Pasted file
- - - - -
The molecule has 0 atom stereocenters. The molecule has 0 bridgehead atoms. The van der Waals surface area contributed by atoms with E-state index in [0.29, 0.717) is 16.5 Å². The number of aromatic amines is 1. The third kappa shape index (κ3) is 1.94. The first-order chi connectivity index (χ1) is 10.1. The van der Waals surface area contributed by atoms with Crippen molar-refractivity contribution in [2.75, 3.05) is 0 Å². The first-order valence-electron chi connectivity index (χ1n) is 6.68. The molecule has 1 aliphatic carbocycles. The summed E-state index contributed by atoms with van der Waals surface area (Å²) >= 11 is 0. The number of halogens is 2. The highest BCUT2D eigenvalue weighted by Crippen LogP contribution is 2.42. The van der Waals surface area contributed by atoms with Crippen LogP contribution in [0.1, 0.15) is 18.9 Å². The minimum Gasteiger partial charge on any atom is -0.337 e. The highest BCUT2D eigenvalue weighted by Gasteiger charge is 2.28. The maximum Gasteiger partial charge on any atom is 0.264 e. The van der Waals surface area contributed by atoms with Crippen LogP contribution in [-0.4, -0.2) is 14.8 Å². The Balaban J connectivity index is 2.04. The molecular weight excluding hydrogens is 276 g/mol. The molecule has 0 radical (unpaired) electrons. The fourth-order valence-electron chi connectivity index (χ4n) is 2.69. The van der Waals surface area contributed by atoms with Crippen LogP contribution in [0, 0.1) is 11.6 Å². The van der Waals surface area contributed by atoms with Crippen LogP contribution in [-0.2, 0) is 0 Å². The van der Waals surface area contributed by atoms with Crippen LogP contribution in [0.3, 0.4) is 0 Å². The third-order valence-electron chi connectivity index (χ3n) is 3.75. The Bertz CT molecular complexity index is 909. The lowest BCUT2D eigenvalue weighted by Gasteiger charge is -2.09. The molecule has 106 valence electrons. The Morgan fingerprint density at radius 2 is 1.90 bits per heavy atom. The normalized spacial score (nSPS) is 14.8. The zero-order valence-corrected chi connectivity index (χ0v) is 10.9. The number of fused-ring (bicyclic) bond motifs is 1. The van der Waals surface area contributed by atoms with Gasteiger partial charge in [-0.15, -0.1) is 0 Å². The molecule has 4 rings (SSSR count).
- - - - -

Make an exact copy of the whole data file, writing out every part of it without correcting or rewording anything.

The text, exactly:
The molecule has 0 atom stereocenters. The molecule has 0 bridgehead atoms. The van der Waals surface area contributed by atoms with E-state index in [0.29, 0.717) is 16.5 Å². The number of aromatic amines is 1. The third kappa shape index (κ3) is 1.94. The first-order chi connectivity index (χ1) is 10.1. The van der Waals surface area contributed by atoms with Crippen molar-refractivity contribution in [2.75, 3.05) is 0 Å². The first-order valence-electron chi connectivity index (χ1n) is 6.68. The molecule has 1 aliphatic carbocycles. The summed E-state index contributed by atoms with van der Waals surface area (Å²) >= 11 is 0. The number of halogens is 2. The highest BCUT2D eigenvalue weighted by Crippen LogP contribution is 2.42. The van der Waals surface area contributed by atoms with Crippen LogP contribution in [0.1, 0.15) is 18.9 Å². The minimum Gasteiger partial charge on any atom is -0.337 e. The highest BCUT2D eigenvalue weighted by Gasteiger charge is 2.28. The maximum Gasteiger partial charge on any atom is 0.264 e. The van der Waals surface area contributed by atoms with Crippen LogP contribution in [-0.4, -0.2) is 14.8 Å². The Balaban J connectivity index is 2.04. The molecular weight excluding hydrogens is 276 g/mol. The molecule has 0 radical (unpaired) electrons. The fourth-order valence-electron chi connectivity index (χ4n) is 2.69. The van der Waals surface area contributed by atoms with Crippen LogP contribution in [0, 0.1) is 11.6 Å². The van der Waals surface area contributed by atoms with Crippen LogP contribution in [-0.2, 0) is 0 Å². The van der Waals surface area contributed by atoms with Crippen LogP contribution in [0.3, 0.4) is 0 Å². The third-order valence-electron chi connectivity index (χ3n) is 3.75. The Bertz CT molecular complexity index is 909. The lowest BCUT2D eigenvalue weighted by Gasteiger charge is -2.09. The molecule has 106 valence electrons. The Morgan fingerprint density at radius 2 is 1.90 bits per heavy atom. The normalized spacial score (nSPS) is 14.8. The zero-order valence-corrected chi connectivity index (χ0v) is 10.9. The number of fused-ring (bicyclic) bond motifs is 1. The van der Waals surface area contributed by atoms with Gasteiger partial charge in [-0.15, -0.1) is 0 Å². The molecule has 4 rings (SSSR count).